Not long after the collapse of the Soviet Union, Francis Fukuyama declared the “End of History,” arguing that the U.S. victory in the Cold War signaled “the end-point of mankind’s ideological evolution and the universalization of Western liberal democracy as the final form of human government.” With the Soviet bloc no longer standing in their way, U.S. leaders set out to organize a new world order, turning the “bipolar” Cold War world into a unipolar Western world, with the U.S. at the helm.
Debates about the U.S. role in the world did not end with the fall of the Soviet Union, however.
After the invasion of Iraq, conservative British historian and advisor to John McCain’s 2008
presidential campaign, Niall Ferguson argued in his book Colossus that Americans needed accept the idea that America is, and always has been, an empire. Ferguson argued that despite denials by most Americans, a self-conscious American empire willing to occupy other places and engage in “nation building” for decades would be the best outcome. For Ferguson, this self-conscious American imperialism was far preferable to what he considers to be the blundering, half-hearted, and timid American operations overseas. This thinking informed John McCain’s 2008 election call to spend “100 years in Iraq” if necessary.
Others, such as political scientist Michael Parenti, articulated trenchant critiques of American empire. Not long before splitting with his former friend Bernie Sanders over the latter’s support for the NATO bombing of Yugoslavia, Parenti wrote his 1995 work Against Empire.
For Parenti, imperialism was not a benign force but instead “the process whereby the dominant politico-economic interests of one nation expropriate for their own enrichment the
land, labor, raw materials, and markets of another people.” throughout the 20th century, and continuing into the 21st, the U.S. was the most pernicious imperial actor. Invasions, occupations, bombings, CIA-backed military coups, economic strangulation, sanctions, blockades, and covert operations defined U.S. policy towards the “Third World.” These actions, meant to serve the rapacious needs of U.S. capitalist expansion, were designed to keep Third World countries poor and destitute while their resources were plundered and extracted by transnational corporations and political elites, Democrat and Republican alike.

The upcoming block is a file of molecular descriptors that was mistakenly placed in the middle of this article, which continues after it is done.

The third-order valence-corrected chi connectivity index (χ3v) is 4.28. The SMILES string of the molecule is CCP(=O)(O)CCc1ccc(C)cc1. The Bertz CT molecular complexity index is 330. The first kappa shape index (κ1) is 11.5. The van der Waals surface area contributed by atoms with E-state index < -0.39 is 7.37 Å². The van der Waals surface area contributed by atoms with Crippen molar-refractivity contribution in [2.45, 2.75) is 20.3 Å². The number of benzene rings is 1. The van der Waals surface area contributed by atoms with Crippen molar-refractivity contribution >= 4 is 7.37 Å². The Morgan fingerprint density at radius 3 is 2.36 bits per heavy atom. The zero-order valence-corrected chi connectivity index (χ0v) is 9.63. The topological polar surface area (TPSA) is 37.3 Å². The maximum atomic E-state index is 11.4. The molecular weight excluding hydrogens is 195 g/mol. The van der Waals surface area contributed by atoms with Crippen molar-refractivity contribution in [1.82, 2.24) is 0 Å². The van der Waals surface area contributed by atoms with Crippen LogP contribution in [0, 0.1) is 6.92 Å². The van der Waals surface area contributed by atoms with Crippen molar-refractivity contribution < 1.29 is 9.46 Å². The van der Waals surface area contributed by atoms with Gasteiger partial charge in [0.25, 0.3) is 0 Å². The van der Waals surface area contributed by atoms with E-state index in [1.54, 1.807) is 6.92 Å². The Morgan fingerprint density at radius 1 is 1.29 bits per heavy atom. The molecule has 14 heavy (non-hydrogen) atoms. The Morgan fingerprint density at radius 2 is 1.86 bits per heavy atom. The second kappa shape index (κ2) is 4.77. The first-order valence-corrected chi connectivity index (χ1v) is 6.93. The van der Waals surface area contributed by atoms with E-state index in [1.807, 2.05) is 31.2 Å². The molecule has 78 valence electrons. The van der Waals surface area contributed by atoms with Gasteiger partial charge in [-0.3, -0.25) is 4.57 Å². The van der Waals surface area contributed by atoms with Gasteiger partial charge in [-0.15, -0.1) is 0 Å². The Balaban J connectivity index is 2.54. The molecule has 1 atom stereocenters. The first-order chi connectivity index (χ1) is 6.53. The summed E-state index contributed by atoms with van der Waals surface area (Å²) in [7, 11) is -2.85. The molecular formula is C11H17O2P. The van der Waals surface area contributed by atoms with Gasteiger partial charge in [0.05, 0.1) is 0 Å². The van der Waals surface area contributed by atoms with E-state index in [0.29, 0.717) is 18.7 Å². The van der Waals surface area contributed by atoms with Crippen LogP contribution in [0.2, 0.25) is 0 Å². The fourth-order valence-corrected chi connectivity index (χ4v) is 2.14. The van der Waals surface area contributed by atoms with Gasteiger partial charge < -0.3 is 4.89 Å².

Throughout this course you have engaged with the overarching theme and empire and imperialism. From the top-down, you have read primary source documents from stateplanners orchestrating the growth of American power and plotting covert operations overseas.
From the bottom-up, you have read opponents of American empire who sought to form alliances with like-minded internationalist movements across the globe. Finally, you have read Vincent Bevin’s book The Jakarta Method: Washington’s Anticommunist Crusade & the Mass Murder Program that Shaped the World.
Is Vincent Bevin’s analysis of the U.S. in The Jakarta Method an accurate portrayal of the U.S. role in the world during the Cold War?
- What is Vincent Bevin’s main argument regarding the U.S. role in the world during the Cold War? What does he mean by “Washington’s Anticommunist Crusade & Mass Murder Program”?
- Explain the role of the U.S. in Indonesia during 1965. What happened in Indonesia, and what did it have to do with the U.S.? Give background and context. How does Indonesia fit in with Bevin’s main argument?
- Who were some of the main actors devising U.S. policy in the Third World during the Cold War?
- How do places in South America like Brazil and Chile fit in with Indonesia and the U.S.?
- In Bevin’s view, what are the 5 ways that the U.S. anticommunist mass murder program shaped the world?
- Do you find Bevin’s analysis of the U.S. role in the world during the 20th century convincing? Why or why not? Give specific examples
- What are some other historical examples from class, either readings or video material, that support or detract from Bevins’ argument?